There were an estimated 17.14 million children under the age of 15 in Japan as of April 1, marking a record low for the 28th straight year, according to a government report released Monday.
The report by the Ministry of Internal Affairs and Communications, released a day ahead of the Children’s Day national holiday, showed that children’s share of the population was 13.4 percent, declining for the 35th consecutive year.
The latest figures continue to show the country is experiencing a declining birthrate and an aging population. As of April 1, the proportion of people aged 65 and older was 22.5 percent of the population.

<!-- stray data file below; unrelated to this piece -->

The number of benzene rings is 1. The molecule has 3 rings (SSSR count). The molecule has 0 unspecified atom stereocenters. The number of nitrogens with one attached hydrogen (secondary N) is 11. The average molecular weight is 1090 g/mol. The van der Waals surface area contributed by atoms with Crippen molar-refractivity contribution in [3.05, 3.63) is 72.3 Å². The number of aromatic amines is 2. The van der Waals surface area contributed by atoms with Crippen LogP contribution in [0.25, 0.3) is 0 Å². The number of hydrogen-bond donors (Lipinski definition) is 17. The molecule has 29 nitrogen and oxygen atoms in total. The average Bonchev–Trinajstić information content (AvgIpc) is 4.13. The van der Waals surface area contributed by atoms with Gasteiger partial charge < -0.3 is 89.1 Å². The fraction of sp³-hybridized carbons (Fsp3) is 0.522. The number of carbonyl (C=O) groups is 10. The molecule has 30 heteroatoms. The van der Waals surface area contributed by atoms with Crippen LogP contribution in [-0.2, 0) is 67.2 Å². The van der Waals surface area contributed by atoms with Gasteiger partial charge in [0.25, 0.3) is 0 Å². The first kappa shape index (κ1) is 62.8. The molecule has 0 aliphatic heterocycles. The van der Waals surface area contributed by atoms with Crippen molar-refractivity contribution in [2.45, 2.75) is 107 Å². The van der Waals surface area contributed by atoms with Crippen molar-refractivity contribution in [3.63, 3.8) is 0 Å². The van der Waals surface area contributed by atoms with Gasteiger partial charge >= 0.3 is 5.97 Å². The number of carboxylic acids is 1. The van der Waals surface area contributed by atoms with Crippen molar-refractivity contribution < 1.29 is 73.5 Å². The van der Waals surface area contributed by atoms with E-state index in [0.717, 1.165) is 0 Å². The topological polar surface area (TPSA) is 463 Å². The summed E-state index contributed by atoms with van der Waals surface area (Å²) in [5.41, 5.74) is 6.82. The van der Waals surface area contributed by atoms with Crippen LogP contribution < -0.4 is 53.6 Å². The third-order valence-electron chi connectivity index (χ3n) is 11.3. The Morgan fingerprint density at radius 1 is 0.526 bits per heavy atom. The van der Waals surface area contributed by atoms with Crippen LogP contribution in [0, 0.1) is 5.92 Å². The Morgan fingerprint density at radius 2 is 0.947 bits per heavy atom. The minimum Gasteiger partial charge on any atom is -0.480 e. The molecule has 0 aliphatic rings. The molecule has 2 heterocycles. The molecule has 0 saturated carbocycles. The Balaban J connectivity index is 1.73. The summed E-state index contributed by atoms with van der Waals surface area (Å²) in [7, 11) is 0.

Japan fell below Germany, where children accounted for 13.9 percent of the population, and Italy, where the proportion was 14.1 percent.
The government report showed there were 8.78 million boys and 8.35 million girls in Japan as of April 1.
By prefecture, Akita had the lowest proportion of children in the population, at 11.5 percent, followed by Tokyo, at 11.8 percent, according to figures as of Oct. 1. The highest was Okinawa, at 17.9 percent. Tokyo, however, was the only prefecture that saw its percentage rise from a year earlier.
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